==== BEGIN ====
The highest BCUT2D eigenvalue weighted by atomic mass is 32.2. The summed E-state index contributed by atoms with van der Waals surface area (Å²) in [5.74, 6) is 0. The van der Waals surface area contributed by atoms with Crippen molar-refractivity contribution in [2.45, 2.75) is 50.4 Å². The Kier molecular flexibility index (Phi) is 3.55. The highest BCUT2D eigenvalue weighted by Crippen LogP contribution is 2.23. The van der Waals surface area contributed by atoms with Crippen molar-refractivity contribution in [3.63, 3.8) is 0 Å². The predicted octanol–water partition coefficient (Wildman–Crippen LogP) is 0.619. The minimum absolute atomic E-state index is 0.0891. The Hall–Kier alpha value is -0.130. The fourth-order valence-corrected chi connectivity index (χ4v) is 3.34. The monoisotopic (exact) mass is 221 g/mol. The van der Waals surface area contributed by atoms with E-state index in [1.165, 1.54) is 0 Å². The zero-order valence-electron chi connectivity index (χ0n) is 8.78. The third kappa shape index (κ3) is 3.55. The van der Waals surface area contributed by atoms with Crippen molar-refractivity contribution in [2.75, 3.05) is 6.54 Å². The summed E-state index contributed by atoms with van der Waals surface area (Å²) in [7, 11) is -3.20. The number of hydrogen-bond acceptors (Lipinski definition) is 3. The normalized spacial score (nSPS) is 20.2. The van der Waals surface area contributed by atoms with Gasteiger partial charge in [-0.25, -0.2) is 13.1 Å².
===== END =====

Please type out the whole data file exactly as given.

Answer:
The highest BCUT2D eigenvalue weighted by atomic mass is 32.2. The summed E-state index contributed by atoms with van der Waals surface area (Å²) in [5.74, 6) is 0. The van der Waals surface area contributed by atoms with Crippen molar-refractivity contribution in [2.45, 2.75) is 50.4 Å². The Kier molecular flexibility index (Phi) is 3.55. The highest BCUT2D eigenvalue weighted by Crippen LogP contribution is 2.23. The van der Waals surface area contributed by atoms with Crippen molar-refractivity contribution in [3.63, 3.8) is 0 Å². The predicted octanol–water partition coefficient (Wildman–Crippen LogP) is 0.619. The minimum absolute atomic E-state index is 0.0891. The Hall–Kier alpha value is -0.130. The fourth-order valence-corrected chi connectivity index (χ4v) is 3.34. The monoisotopic (exact) mass is 221 g/mol. The van der Waals surface area contributed by atoms with E-state index in [1.165, 1.54) is 0 Å². The zero-order valence-electron chi connectivity index (χ0n) is 8.78. The third kappa shape index (κ3) is 3.55. The van der Waals surface area contributed by atoms with Crippen molar-refractivity contribution in [2.75, 3.05) is 6.54 Å². The summed E-state index contributed by atoms with van der Waals surface area (Å²) in [7, 11) is -3.20. The number of hydrogen-bond acceptors (Lipinski definition) is 3. The normalized spacial score (nSPS) is 20.2. The van der Waals surface area contributed by atoms with Gasteiger partial charge in [-0.25, -0.2) is 13.1 Å².